Yet that's more of a personal aside. Regarding APLV, my concern was a little different. I did want not to become the go-to guy for a particular idea. It seems to me most writers have a shtick of one sort or another. If you want an argument for x, you turn so-and-so. You have the political partisans, statists and anarchists, multi-culturalists and nationalists, modernists and traditionalists, and so on. We pass over all of the cranks and variously unhinged people swinging around the branches of the web. I do not suggest an individual refrain from having firm opinions, far from it. Yet here too some people are simply obtuse and some have the opinion of the last person they spoke to.  Being a reasonable person requires, as I see it, neither rigidity nor malleability, but something more difficult: rational inquiry. Only consistent study, meditation and reflection on the world can give you a sense of the nature of things. Only a curiosity about that nature will get you to study. Only a desire for "a good life" will make you curious. Maybe we could have named the blog, "Reasonable, detailed, and enthusiastic inquiries into important matters for the purpose of leading a good life." It's only marginally longer.

That all sounds self-evident to some extent. Knowledge and doing good, it all sounds pretty obvious. Yet every so often someone makes a crack about philosophy and I recall that not everyone is so disposed. Nonetheless it is from this perspective which we inquire, not, to paraphrase Allan Bloom, from a desire to parade our intimacy with high culture. As such, while your humble bloggers are passionate about their ideas, as much as this blog is a discussion of them in the particular it is an affirmation about a way of life, what one might call that of the gentleman scholar. We've emphasized the scholar aspect, I'd like to touch on the notion of the gentleman.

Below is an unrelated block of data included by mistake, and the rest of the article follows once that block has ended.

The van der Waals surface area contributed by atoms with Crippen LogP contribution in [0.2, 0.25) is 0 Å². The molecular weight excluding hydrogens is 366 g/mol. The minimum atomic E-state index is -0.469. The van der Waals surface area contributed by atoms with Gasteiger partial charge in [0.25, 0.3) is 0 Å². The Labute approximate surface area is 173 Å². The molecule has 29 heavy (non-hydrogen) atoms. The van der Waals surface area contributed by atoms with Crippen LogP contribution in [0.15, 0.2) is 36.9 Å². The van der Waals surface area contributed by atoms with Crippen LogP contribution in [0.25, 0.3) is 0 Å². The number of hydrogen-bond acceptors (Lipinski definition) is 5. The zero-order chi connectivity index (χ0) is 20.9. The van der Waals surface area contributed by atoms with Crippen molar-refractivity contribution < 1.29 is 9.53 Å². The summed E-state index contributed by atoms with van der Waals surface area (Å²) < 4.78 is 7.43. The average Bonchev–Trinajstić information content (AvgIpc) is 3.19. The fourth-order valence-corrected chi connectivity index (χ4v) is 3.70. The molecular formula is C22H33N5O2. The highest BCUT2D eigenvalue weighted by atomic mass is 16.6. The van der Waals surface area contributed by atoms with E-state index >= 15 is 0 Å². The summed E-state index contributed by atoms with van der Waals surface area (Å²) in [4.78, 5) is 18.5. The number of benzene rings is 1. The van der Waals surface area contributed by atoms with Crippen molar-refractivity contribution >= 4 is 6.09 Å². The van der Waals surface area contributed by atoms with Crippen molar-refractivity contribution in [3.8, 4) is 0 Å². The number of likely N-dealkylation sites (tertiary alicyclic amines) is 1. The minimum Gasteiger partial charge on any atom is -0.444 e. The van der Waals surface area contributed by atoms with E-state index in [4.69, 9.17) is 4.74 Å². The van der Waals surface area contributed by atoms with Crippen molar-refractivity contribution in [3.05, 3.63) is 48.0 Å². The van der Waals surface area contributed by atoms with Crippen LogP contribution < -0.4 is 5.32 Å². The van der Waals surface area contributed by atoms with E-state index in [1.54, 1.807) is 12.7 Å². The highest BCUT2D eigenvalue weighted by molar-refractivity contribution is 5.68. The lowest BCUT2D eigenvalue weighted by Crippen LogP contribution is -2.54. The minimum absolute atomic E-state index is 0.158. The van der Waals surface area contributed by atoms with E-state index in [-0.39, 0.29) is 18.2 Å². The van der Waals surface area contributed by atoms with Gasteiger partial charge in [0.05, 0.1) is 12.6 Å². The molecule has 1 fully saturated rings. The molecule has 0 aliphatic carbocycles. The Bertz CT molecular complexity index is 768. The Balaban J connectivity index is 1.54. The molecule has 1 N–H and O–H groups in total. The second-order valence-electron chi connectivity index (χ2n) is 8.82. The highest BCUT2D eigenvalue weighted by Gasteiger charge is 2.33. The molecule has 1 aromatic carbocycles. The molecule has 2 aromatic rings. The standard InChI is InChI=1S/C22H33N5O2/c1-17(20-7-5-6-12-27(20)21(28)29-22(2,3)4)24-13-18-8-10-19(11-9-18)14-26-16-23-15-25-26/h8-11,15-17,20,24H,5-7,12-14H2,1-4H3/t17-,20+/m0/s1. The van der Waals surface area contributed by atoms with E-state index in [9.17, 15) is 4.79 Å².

Conveying a gentlemanly tone was a tad more challenging. It involved in great part simply passing over the offensive and the foolish.  Please don't take this silence as consent. Every so often it requires passing over an interesting argument from an unpleasant person. I tend to note the page, return to it much later, and then discuss the issue in the abstract at some distance from the individual.

Not too long ago we discussed, in the context of legal systems, that a dialectical system of inquiry requires two people arguing opposing points and that a synthesis is the hoped-for result. Bearing that in mind, every so often you read an article or a comment thread and you want to shout at someone, "Can't you stop trying to prove your point and help me figure this out! I'm not trying to prove anything, I'm trying to discover something I don't yet know."